180 Days in the Hole

HISD insists that kids sent to its alternative school should spend an entire year there, no matter what. What a crock.

Drew Fulk should be sitting in his second-year German class at Bellaire High right now, perfecting his accent along with the rest of the Guten morgen Herr Webercrowd. But that's blown.

The sophomore should be meeting up with his pals, making plans for after school and the weekend. That's gone, too. No friends. No meets. Absolutely no partying.

In February, Drew and four others were caught at Bellaire High with what was alleged to be about three ounces of marijuana. Suspended for three days, allowed back to take his TAAS tests, Drew was then given a letter telling him he was out and being sent to HISD's alternative education facility. Appeals by his parents to Principal Bill Lawson and his superiors went nowhere.

Not dead, but certainly written off, Drew spends his weekdays getting fingerprinted, searched and surveilled as he plugs himself into a computer for hours on end. No, it's not jail. It's school, Community Educations Partners-style, with no fancy foreign languages like German, no froufrou electives and no lively classroom banter. It's what HISD touts as a wonderful last-chance option for schooling disruptive, troubled youth.

As HISD sees it, it's a win-win situation. The home school loses the bad guys, which makes those schools safer. CEP offers a structured environment, a chance to learn for low-performing students who often test out years behind their peers.

But not everyone is quite so convinced that CEP is the perfect solution. As its net has expanded, as HISD aims toward an ever growing number of students to be sent to CEP -- now at 2,500 minimum -- some students have been gathered up who aren't below grade level, who aren't disruptive, who are very upset (along with their parents) to find themselves facing a year in lockdown.

In its rush to make schools safe, in its attempt to keep taxpayers happy by saving building costs, HISD places children with this private corporation that promotes itself as being able to accelerate learning. Accelerate learning, as in move a 16-year-old from reading at the second-grade level to the fourth. The district pays CEP so much a day to take on these children and washes its hands of them.

Are there some really tough kids who should be in a secure facility instead of disrupting their home school, making education impossible or dangerous for everyone else? You bet. But there are others in there who might be your son or daughter, who've stumbled, screwed up, maybe with too many tardies, too many absences, been found in possession of small amounts of drugs.

Rayette and Kirk Fulk, an attorney, have no quarrel with HISD punishing Drew. They punished him themselves and have told the district repeatedly they are not challenging their son being sent to CEP. What they are challenging is the length of his sentence.

You see, there's no discretion left because of HISD's CEP contract. In every case, offenders are sentenced to 180 days -- the equivalent of an entire Texas public school year -- in mind-numbing hell. The district and CEP say that's the amount of time needed for these students to improve their behavior and academics. But these students are ringed by computers and technicians, not teachers. Since CEP is a private firm, according to Texas law, there doesn't have to be a single certified teacher in the lot. Also, because it's an off-campus disciplinary program, CEP is exempt from any requirement that the courses it offers would lead to high school graduation.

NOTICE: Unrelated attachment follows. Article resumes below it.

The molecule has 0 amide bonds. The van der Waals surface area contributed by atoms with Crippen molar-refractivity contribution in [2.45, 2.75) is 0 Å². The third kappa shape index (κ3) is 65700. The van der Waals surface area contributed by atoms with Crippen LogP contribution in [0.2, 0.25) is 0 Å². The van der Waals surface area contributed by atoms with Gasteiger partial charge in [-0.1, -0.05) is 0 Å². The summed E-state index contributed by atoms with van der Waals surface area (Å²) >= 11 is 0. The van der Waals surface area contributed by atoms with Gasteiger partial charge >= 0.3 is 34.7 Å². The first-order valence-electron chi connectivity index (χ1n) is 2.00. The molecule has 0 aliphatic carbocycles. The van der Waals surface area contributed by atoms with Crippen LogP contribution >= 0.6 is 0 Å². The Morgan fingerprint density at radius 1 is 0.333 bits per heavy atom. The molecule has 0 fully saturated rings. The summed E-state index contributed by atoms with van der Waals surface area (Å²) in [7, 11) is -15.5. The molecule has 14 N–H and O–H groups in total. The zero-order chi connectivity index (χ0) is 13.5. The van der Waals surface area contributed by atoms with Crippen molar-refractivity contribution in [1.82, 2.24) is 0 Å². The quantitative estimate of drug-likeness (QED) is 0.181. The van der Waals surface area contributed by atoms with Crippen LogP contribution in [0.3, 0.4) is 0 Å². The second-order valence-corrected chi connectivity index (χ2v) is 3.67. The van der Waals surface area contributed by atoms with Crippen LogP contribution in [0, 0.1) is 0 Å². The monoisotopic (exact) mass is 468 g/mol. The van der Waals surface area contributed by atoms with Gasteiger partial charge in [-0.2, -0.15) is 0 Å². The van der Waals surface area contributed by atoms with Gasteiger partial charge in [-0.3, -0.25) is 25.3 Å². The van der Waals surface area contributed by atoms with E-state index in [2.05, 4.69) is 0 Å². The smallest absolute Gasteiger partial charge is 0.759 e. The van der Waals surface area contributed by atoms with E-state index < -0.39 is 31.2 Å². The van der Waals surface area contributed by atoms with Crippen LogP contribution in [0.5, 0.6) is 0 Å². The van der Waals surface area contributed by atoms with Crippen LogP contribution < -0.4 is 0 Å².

The good kids among them hope to make it to the honors group, a goal reached by virtue of good behavior rather than good grades. That group offers an escape from the number of fights plaguing the lower groups, fights that staff members often step away from, kids and parents say.

Many of the CEP assignees are kids who in any other Texas public school would be serving a few weeks in ISS (in-school suspension) or in an alternate facility. In Texas, the average stay is about 26 school days or about the equivalent of a six-week grading period. But because they're the beneficiaries of a ridiculous one-size-fits-all, $17.9 million HISD contract with CEP, they're in for the long term. HISD guarantees CEP a minimum enrollment of 2,500 students and has to pay for them whether they're there or not. Principals get regular reports on how many of their students are ending up at CEP -- and how many more slots they have available to fill.

It's pretty clear what the thrust of that message is.

Comparisons with other school districts aside, HISD's contract with CEP appears to fly in the face of its own student conduct code, which is based upon the state model. A student is supposed to be removed from his home school for a period extending beyond the end of the school year only if:

The student's presence in the regular classroom program or at the home school presents a danger of physical harm to the student on other individuals; or

The student has engaged in serious or persistent misbehavior that violates the district's Code of Student Conduct. Serious offenses are those that substantially disrupt or materially interfere with the orderly process in the classroom, HISD transportation, the school, or any school-related activity. Persistent shall be defined as chronic or repeated instances of Level II and higher misconduct.

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